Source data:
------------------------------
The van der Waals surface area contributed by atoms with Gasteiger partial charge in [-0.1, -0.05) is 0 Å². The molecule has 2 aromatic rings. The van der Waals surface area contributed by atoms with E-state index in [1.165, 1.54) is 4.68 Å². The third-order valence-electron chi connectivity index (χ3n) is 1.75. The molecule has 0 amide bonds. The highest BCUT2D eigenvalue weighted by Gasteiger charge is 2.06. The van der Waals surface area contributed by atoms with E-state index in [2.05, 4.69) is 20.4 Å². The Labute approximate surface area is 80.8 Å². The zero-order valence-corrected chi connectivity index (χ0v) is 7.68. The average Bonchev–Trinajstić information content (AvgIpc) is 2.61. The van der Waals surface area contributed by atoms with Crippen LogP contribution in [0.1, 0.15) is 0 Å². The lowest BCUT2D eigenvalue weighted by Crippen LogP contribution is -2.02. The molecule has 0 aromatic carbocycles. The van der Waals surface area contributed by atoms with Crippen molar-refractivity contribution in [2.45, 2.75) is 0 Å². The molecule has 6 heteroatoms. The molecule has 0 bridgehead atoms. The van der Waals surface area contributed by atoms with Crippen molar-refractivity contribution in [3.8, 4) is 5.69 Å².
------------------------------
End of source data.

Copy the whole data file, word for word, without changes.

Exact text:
The van der Waals surface area contributed by atoms with Gasteiger partial charge in [-0.1, -0.05) is 0 Å². The molecule has 2 aromatic rings. The van der Waals surface area contributed by atoms with E-state index in [1.165, 1.54) is 4.68 Å². The third-order valence-electron chi connectivity index (χ3n) is 1.75. The molecule has 0 amide bonds. The highest BCUT2D eigenvalue weighted by Gasteiger charge is 2.06. The van der Waals surface area contributed by atoms with E-state index in [2.05, 4.69) is 20.4 Å². The Labute approximate surface area is 80.8 Å². The zero-order valence-corrected chi connectivity index (χ0v) is 7.68. The average Bonchev–Trinajstić information content (AvgIpc) is 2.61. The van der Waals surface area contributed by atoms with Crippen LogP contribution in [0.1, 0.15) is 0 Å². The lowest BCUT2D eigenvalue weighted by Crippen LogP contribution is -2.02. The molecule has 0 aromatic carbocycles. The van der Waals surface area contributed by atoms with Crippen molar-refractivity contribution in [2.45, 2.75) is 0 Å². The molecule has 6 heteroatoms. The molecule has 0 bridgehead atoms. The van der Waals surface area contributed by atoms with Crippen molar-refractivity contribution in [3.8, 4) is 5.69 Å².